The EU referendum, in which as much as one-third of Labour supporters voted for Brexit, exposed another chasm in Labour – this time between educated metropolitan liberals and the more socially conservative white working class on whose loyalty the party has long depended. This no longer looks like a viable election-winning coalition, especially after the collapse of Labour in Scotland and the concomitant rise of nationalism in England.

In Marxism Today’s “New Times” issue of October 1988, Stuart Hall wrote: “The left seems not just displaced by Thatcherism, but disabled, flattened, becalmed by the very prospect of change; afraid of rooting itself in ‘the new’ and unable to make the leap of imagination required to engage the future.” Something similar could be said of the left today as it confronts Brexit, the disunities within the United Kingdom, and, in Theresa May, a prime minister who has indicated that she might be prepared to break with the orthodoxies of the past three decades.

The Labour leadership contest between Corbyn and Owen Smith was largely an exercise in nostalgia, both candidates seeking to revive policies that defined an era of mass production and working-class solidarity when Labour was strong. On matters such as immigration, digital disruption, the new gig economy or the power of networks, they had little to say. They proposed a politics of opposition – against austerity, against grammar schools. But what were they for? Neither man seemed capable of embracing the “leading edge of change” or of making the imaginative leap necessary to engage the future.

So is there a politics of the left that will allow us to ride with the currents of these turbulent “new times” and thus shape rather than be flattened by them? Over the next 34 pages 18 writers, offering many perspectives, attempt to answer this and related questions as they analyse the forces shaping a world in which power is shifting to the East, wars rage unchecked in the Middle East, refugees drown en masse in the Mediterranean, technology is outstripping our capacity to understand it, and globalisation begins to fragment.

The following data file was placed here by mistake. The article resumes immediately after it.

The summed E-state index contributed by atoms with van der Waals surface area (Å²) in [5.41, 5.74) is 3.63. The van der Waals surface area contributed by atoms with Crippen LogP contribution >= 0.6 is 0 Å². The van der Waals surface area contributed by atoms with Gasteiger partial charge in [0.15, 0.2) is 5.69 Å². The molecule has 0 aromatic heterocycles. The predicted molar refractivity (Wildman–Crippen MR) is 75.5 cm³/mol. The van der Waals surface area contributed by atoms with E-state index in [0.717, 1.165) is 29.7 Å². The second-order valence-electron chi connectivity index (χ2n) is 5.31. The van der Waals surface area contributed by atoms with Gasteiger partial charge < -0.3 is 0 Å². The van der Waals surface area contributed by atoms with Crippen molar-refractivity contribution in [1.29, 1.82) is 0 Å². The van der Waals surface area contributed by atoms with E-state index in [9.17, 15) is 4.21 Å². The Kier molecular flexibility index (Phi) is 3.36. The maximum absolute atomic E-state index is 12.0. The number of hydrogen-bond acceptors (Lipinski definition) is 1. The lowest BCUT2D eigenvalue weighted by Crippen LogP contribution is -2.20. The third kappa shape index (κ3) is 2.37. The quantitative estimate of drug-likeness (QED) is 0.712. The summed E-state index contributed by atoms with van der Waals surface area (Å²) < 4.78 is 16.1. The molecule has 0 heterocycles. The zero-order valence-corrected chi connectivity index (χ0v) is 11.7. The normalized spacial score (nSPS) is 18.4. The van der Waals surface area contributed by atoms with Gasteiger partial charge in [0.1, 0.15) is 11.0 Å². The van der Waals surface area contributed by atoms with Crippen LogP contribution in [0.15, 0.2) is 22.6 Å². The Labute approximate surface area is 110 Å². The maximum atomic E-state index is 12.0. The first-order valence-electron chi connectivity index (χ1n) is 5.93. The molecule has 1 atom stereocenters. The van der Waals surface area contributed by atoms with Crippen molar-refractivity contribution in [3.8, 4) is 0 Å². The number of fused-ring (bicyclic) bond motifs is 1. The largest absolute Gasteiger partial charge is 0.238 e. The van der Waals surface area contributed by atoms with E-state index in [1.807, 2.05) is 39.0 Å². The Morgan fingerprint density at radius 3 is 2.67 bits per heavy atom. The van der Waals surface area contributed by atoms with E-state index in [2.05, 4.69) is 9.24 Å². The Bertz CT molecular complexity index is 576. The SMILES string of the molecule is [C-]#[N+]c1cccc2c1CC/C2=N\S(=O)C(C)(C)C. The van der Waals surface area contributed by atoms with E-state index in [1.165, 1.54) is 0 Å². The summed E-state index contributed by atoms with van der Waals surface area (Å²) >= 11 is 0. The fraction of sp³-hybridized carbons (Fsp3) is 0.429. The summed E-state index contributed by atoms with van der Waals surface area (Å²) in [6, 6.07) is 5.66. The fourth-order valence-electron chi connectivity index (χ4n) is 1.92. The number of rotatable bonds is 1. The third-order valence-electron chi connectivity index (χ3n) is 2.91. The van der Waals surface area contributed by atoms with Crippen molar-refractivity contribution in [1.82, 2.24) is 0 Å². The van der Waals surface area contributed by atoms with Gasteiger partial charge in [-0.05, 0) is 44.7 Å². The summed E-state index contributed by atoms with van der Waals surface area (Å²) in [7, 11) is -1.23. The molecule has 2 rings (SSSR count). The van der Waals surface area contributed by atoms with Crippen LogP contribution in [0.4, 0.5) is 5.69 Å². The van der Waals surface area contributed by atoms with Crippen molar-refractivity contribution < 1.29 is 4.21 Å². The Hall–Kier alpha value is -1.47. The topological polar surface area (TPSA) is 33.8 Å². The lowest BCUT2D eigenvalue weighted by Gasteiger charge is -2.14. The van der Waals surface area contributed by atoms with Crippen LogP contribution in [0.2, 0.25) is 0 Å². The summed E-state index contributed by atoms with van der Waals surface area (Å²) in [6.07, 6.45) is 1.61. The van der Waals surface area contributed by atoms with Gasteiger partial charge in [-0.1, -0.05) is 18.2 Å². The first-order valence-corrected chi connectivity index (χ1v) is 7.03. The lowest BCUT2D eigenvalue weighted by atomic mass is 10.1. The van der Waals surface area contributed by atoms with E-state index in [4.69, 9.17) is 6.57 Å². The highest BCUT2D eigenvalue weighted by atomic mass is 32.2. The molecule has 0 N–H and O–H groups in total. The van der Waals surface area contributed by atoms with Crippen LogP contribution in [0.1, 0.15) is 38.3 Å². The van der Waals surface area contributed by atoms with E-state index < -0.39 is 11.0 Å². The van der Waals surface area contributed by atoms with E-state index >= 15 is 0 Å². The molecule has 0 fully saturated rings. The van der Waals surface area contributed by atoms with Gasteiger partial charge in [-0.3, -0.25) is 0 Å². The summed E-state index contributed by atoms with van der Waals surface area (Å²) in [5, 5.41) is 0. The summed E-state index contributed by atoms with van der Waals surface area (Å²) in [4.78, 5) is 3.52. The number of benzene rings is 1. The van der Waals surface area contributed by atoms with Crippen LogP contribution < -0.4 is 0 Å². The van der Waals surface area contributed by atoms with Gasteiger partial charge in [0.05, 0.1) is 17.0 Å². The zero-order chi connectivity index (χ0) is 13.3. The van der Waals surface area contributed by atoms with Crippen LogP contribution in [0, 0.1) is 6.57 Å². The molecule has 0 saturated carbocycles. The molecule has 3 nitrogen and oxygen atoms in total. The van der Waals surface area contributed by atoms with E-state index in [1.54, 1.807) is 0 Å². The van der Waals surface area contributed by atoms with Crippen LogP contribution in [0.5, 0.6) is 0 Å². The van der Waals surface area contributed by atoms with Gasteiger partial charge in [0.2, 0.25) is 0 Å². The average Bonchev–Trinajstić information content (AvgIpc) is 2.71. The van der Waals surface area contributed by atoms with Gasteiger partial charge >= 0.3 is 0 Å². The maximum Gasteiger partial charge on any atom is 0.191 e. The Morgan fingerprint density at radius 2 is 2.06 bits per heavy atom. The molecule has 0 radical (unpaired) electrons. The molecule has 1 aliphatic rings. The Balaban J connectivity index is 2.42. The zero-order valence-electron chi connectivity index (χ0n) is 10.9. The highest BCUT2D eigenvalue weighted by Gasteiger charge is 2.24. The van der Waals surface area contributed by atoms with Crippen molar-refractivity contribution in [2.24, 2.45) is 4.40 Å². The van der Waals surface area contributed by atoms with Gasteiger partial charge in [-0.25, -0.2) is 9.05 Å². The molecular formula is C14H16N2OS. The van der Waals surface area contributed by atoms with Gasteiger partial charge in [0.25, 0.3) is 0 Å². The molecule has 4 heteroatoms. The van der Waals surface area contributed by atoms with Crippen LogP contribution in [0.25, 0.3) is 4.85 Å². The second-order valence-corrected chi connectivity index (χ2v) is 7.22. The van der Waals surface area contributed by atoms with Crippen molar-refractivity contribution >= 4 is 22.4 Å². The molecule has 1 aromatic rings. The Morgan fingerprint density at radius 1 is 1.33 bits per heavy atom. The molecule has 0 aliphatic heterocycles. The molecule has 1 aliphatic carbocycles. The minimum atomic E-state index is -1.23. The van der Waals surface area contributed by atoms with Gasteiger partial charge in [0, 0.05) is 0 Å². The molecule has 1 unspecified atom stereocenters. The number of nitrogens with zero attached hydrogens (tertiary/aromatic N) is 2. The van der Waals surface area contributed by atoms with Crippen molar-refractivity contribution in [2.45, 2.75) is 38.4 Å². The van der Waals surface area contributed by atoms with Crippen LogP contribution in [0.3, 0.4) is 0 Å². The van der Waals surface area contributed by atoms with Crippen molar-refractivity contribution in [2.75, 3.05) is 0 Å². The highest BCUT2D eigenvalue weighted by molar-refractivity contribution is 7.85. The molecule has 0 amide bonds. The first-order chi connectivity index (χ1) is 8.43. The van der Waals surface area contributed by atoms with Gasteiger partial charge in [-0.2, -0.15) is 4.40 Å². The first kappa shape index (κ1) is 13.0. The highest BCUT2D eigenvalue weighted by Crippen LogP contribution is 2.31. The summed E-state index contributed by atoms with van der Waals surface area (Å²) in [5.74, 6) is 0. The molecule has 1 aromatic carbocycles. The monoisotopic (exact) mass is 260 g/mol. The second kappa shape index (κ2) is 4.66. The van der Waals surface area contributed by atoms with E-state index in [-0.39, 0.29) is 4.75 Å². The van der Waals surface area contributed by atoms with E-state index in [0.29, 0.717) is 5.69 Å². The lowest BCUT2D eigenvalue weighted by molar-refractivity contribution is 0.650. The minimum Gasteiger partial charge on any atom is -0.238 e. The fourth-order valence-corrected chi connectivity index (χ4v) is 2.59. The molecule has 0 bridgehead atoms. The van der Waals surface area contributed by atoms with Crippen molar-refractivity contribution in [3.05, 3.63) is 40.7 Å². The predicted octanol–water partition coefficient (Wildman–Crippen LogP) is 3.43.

— Jason Cowley, Editor 

Tom Kibasi on what the left fails to see

Philip Collins on why it's time for Labour to end its crisis

John Harris on why Labour is losing its heartland

Lisa Nandy on how Labour has been halted and hollowed out

David Runciman on networks and the digital revolution

John Gray on why the right, not the left, has grasped the new times

Mariana Mazzucato on why it's time for progressives to rethink capitalism

Robert Ford on why the left must reckon with the anger of those left behind

Ros Wynne-Jones on the people who need a Labour government most

Gary Gerstle on Corbyn, Sanders and the populist surge

Nick Pearce on why the left is haunted by the ghosts of the 1930s

Paul Mason on why the left must be ready to cause a commotion

Neal Lawson on what the new, 21st-century left needs now

Charles Leadbeater explains why we are all existentialists now

John Bew mourns the lost left

Marc Stears on why democracy is a long, hard, slow business

Vince Cable on how a financial crisis empowered the right

David Miliband on why the left needs to move forward, not back

This article first appeared in the 22 September 2016 issue of the New Statesman, The New Times